11/17/2021 | Press release | Distributed by Public on 11/17/2021 04:25
As our economies continue to recover from the COVID-19 shock, policymakers can turn some of their focus from the crisis response measures we have seen enacted to more medium and longer term questions of whether our economic frameworks are fit for purpose.
Taking a longer term view on economic policy is crucial. As I've said previously, successful economies need time to develop human and social capital, time to grow and nurture their natural capital, and time to build the financial and physical capital that is foundational to improving living standards.
All of these capitals represent our economic capital as, when combined, the stocks of natural, human, social and financial/physical capital generate flows of tangible and intangible outcomes and ultimately the conditions that individuals, communities and countries live in. I believe that the objective of economic policy is to grow our stocks of economic capital in a sustainable way.
And taking a longer term view is necessary if you are going to tackle issues such as climate change, or ageing populations in many countries around the world.
For Ireland, our macroeconomic framework has to be considered in the wider context of the European framework in which it is embedded. Sharing a common currency through our membership of the euro area is the obvious manifestation of this.
In fact we share an institutional architecture to manage the deep integration between our economies in the European Union (EU) and euro area (including the European Central Bank (ECB), European Commission, European Parliament and European Council) while we also share sets of rules which govern how we work, some of them in regulations and others in the Treaty on the Functioning of the European Union, such as the ECB's monetary policy role and the Stability and Growth Pact (SGP).
Last month, the European Commission relaunched its review of EU economic governance, and in particular the effectiveness of the SGP. The main aim of the SGP is to ensure that EU Member States pursue sound fiscal policies and maintain sound public finances. Sound public finances (and, by definition, sustainable debt) are prerequisites for good policymaking. Only with these can economic policy turn to the task of growing the stocks of economic capital in a sustainable way for the long-term.
This matters in particular for countries in a currency area (like the euro area) who have less scope to use monetary policy to counteract shocks that may only affect their own economies, or common shocks that are experienced more intensely in some Member States than others. Fiscal policy is an essential tool for policymakers to respond to such shocks (as we saw with the response to the pandemic). Macroprudential policies are also useful to mitigate country-specific risks.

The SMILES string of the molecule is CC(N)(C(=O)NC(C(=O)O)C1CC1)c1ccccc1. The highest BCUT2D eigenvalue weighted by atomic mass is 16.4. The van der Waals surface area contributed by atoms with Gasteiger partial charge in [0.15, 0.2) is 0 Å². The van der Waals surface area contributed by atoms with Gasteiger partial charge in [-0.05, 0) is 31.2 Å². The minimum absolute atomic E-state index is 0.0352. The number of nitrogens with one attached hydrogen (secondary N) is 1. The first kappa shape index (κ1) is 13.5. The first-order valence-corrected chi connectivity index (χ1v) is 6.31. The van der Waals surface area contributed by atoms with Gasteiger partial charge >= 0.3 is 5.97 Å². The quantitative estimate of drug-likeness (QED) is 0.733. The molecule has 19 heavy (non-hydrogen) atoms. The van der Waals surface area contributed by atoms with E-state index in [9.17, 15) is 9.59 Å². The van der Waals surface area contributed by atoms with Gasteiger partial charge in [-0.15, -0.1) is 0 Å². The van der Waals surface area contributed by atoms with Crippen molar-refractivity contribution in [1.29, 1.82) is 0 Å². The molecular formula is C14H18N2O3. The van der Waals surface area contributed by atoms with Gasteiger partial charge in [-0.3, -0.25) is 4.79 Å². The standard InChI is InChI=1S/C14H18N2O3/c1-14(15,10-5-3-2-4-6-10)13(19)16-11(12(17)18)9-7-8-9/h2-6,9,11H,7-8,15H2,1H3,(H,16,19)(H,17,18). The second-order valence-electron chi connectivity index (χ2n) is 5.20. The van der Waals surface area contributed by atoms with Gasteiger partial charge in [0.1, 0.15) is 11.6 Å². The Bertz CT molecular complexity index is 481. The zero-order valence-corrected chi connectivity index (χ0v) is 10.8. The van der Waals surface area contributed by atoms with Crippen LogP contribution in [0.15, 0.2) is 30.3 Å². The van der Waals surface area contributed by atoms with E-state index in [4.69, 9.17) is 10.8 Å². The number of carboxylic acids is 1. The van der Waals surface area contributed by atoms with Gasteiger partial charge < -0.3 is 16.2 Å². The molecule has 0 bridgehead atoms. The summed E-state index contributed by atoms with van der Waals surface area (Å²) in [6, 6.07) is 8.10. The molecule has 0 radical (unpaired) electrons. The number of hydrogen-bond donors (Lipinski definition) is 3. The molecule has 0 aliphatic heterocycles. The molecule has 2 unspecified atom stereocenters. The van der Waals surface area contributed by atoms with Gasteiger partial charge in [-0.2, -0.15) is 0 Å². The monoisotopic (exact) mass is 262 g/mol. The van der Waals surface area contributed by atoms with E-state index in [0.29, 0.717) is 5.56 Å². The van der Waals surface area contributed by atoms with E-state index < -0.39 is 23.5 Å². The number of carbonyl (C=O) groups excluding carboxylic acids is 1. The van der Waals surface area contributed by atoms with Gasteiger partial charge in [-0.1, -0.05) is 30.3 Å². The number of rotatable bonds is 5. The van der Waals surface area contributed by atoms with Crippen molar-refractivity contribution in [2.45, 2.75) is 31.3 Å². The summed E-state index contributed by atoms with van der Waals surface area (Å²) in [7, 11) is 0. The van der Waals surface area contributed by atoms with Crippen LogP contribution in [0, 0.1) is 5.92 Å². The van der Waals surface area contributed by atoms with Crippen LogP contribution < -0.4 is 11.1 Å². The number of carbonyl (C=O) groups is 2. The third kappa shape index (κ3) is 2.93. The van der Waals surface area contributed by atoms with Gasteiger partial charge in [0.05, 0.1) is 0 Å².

For Ireland - a small open economy in a monetary union - this is all the more important, as building resilience through prudent fiscal policy in good times creates the necessary capacity to respond to shocks that affect our economy.
More broadly, given the tight integration between economies in the euro area, all 19 Member States who use the euro have a responsibility to pursue prudent policies as problems have the potential to spark a crisis which could spill over and threaten the integrity of the currency union.
A number of shortcomings have been identified with the SGP in its current form. For example, fiscal policies in Member States have tended to be pro-cyclical, meaning governments have not been as prudent as they could be in good times to build the necessary resilience to downturns. Moreover, the rules have become overly complex over time and have not supported longer-term investment as much as they need to. The time feels right for a discussion on how to tackle these issues.
So, for Ireland and other EU Member States, the SGP is a hugely important element of the framework for economic policymaking. However, while we must always work to ensure that the public finances are in a sustainable position, we should also be looking at our existing measures of debt sustainability against the long-term investment needed for our economies, for example the investment required to manage the transition to net zero emissions by 2050. The SGP will be an important factor for these decisions in the coming years.